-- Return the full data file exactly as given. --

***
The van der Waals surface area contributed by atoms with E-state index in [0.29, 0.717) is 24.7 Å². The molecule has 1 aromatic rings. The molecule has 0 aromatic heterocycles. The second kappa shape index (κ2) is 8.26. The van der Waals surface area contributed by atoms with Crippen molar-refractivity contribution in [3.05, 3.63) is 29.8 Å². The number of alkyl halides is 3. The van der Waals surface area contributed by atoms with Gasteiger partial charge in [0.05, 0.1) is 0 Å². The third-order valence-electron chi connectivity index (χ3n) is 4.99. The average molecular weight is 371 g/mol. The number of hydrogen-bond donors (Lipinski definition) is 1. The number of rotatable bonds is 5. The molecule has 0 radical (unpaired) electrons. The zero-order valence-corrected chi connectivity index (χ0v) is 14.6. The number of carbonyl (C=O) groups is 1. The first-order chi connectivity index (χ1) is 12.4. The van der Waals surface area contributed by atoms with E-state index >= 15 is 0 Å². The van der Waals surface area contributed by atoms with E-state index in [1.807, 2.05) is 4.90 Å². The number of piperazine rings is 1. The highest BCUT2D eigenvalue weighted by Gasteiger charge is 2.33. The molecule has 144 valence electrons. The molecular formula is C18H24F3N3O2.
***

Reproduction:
The van der Waals surface area contributed by atoms with E-state index in [0.29, 0.717) is 24.7 Å². The molecule has 1 aromatic rings. The molecule has 0 aromatic heterocycles. The second kappa shape index (κ2) is 8.26. The van der Waals surface area contributed by atoms with Crippen molar-refractivity contribution in [3.05, 3.63) is 29.8 Å². The number of alkyl halides is 3. The van der Waals surface area contributed by atoms with Gasteiger partial charge in [0.05, 0.1) is 0 Å². The third-order valence-electron chi connectivity index (χ3n) is 4.99. The average molecular weight is 371 g/mol. The number of hydrogen-bond donors (Lipinski definition) is 1. The number of rotatable bonds is 5. The molecule has 0 radical (unpaired) electrons. The zero-order valence-corrected chi connectivity index (χ0v) is 14.6. The number of carbonyl (C=O) groups is 1. The first-order chi connectivity index (χ1) is 12.4. The van der Waals surface area contributed by atoms with E-state index >= 15 is 0 Å². The van der Waals surface area contributed by atoms with E-state index in [1.807, 2.05) is 4.90 Å². The number of piperazine rings is 1. The highest BCUT2D eigenvalue weighted by Gasteiger charge is 2.33. The molecule has 144 valence electrons. The molecular formula is C18H24F3N3O2.